97(1)
Auditing a Computer Forensics Lab
97(1)
Determining Floor Plans for Computer Forensics Labs
98(2)
Selecting a Basic Forensic Workstation
100(4)
Selecting Workstations for Police Labs
101(1)
Selecting Workstations for Private and Corporate Labs
101(1)
Stocking Hardware Peripherals
102(1)
Maintaining Operating Systems and Application Software Inventories
102(1)
Using a Disaster Recovery Plan
103(1)
Planning for Equipment Upgrades
104(1)
Using Laptop Forensic Workstations
104(1)
Building a Business Case for Developing a Forensics Lab
104(6)
Preparing a Business Case for a Computer Forensics Lab
106(4)
Chapter Summary
110(1)
Key Terms
111(1)
Review Questions
112(1)
Hands-on Projects
113(1)
Case Projects
114(3)
Current Computer Forensics Tools
117(34)
Computer Forensics Software Needs
118(11)
Types of Computer Forensics Tools
118(1)
Tasks Performed by Computer Forensics Tools
119(8)
Tool Comparisons
127(1)
Other Considerations for Tools
128(1)
Computer Forensics Software
129(2)
Command-line Forensic Tools
129(1)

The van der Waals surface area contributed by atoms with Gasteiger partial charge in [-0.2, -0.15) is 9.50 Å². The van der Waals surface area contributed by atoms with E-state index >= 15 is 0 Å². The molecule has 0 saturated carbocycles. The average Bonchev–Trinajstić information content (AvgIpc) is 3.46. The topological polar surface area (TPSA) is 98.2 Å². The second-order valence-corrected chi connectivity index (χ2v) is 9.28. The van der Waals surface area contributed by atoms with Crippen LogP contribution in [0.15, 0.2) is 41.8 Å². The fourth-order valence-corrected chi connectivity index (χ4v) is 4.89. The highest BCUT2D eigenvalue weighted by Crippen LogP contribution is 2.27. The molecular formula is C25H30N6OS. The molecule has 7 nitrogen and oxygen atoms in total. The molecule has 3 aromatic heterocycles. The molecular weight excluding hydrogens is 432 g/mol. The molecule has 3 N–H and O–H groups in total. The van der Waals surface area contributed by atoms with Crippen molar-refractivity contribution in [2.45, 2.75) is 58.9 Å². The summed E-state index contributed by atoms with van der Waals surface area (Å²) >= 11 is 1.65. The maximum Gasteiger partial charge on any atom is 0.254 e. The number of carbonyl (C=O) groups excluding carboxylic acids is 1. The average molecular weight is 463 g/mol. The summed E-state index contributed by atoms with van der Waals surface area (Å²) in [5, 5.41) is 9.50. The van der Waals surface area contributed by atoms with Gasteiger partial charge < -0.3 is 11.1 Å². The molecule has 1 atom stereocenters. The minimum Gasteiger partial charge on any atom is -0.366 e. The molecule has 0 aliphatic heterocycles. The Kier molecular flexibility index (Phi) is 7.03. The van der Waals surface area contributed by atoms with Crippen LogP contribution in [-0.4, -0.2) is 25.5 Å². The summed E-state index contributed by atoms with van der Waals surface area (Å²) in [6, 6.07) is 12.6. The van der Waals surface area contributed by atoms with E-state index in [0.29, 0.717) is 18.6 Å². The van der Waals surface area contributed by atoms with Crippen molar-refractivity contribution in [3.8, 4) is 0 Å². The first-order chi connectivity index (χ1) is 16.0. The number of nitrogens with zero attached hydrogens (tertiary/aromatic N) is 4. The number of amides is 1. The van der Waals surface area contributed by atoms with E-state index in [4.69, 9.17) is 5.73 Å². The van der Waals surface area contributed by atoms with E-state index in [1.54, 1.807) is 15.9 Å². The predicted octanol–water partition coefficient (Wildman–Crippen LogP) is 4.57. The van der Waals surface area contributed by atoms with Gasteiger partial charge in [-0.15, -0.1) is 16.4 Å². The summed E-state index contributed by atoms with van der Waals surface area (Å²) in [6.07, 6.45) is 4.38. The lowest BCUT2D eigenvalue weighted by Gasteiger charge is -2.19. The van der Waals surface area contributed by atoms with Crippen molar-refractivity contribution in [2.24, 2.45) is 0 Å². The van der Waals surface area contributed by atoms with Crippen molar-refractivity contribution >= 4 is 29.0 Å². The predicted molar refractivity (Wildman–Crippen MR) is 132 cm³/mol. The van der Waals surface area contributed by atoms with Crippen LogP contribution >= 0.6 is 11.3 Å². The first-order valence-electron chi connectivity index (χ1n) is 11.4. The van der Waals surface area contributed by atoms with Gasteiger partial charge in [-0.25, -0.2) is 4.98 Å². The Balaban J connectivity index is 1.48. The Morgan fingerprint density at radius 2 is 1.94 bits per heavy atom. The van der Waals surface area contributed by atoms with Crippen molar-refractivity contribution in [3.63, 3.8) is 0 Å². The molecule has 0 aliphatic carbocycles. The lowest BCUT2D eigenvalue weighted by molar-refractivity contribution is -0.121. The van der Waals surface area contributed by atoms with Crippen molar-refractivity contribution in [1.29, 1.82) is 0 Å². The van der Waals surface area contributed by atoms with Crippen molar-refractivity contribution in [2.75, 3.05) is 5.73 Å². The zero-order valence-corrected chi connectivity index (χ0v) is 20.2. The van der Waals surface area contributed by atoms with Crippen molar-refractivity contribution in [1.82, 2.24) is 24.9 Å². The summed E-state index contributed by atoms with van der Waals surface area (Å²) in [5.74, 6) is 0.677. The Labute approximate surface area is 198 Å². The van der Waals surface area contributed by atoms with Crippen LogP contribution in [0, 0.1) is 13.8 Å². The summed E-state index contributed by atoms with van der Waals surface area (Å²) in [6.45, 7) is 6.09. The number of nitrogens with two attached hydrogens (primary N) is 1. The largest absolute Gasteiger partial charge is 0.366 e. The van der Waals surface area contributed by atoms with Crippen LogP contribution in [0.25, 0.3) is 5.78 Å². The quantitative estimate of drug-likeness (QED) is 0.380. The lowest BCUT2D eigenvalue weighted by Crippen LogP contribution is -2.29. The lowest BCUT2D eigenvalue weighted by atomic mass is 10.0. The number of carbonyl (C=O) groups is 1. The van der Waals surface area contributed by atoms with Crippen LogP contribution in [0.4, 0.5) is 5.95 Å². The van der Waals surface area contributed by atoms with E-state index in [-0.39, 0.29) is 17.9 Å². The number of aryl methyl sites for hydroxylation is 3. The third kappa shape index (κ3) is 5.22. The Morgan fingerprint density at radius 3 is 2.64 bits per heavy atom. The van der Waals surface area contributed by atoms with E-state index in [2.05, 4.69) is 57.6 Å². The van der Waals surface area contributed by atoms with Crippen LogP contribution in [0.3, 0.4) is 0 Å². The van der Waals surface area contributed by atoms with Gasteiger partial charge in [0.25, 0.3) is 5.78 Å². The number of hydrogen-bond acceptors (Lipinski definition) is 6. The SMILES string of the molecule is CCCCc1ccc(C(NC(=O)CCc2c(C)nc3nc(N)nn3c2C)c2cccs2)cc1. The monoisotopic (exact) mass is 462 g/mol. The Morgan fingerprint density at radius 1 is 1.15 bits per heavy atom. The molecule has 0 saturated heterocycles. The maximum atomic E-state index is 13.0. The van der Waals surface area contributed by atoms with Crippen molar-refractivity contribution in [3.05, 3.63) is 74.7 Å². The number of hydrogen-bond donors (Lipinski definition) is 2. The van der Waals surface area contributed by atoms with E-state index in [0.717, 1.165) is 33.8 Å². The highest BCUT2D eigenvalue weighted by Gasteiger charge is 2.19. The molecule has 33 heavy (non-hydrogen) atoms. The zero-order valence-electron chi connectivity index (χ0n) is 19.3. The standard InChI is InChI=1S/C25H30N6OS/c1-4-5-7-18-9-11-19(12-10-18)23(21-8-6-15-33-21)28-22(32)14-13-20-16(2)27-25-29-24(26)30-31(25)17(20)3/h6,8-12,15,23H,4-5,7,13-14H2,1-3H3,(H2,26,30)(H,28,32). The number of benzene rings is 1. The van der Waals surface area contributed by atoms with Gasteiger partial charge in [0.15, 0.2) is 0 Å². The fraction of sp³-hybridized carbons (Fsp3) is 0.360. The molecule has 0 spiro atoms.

Unix/Linux Command-line Forensic Tools
130(1)
GUI Forensic Tools
130(1)
Computer Hardware Tools
131(3)
Computer Investigation Workstations
131(3)
Validating and Testing Forensic Software
134(4)
Using National Institute of Standards and Technology (NIST) Tools
134(2)
The Validation Protocols
136(2)
Chapter Summary
138(1)
Key Terms
138(1)
Review Questions
139(2)
Hands-on Projects
141(8)
Case Projects
149(2)
Processing Crime and Incident Scenes
151(46)
Collecting Evidence in Private-Sector Incident Scenes
152(5)
Processing Law Enforcement Crime Scenes
157(2)
Understanding Concepts and Terms Used in Warrants
158(1)
Preparing for a Search
159(6)
Identifying the Nature of the Case
159(1)
Identifying the Type of Computing System
160(1)
Determining Whether You Can Seize a Computer
160(1)
Obtaining a Detailed Description of the Location
160(1)
Determining Who Is in Charge
161(1)
Using Additional Technical Expertise
161(1)
Determining the Tools You Need
162(2)
Preparing the Investigation Team
164(1)
Securing a Computer Incident or Crime Scene
165(1)
Seizing Digital Evidence at the Scene
166(7)
Processing a Major Incident or Crime Scene
166(3)
Processing Data Centers with an Array of RAIDs
169(1)
Using a Technical Advisor at an Incident or Crime Scene
169(1)
Sample Civil Investigation
170(2)
Sample Criminal Investigation
172(1)
Reviewing a Case
173(16)
Identifying the Case Requirements
174(1)
Planning Your Investigation
175(14)
Chapter Summary
189(2)
Key Terms
191(1)
Review Questions
192(1)
Hands-on Projects
193(1)
Case Projects
194(3)
Digital Evidence Controls
197(26)
Identifying Digital Evidence
198(4)
Understanding Evidence Rules
198(4)
Securing Digital Evidence at an Incident Scene
202(1)
Cataloging Digital Evidence
203(3)
Lab Evidence Considerations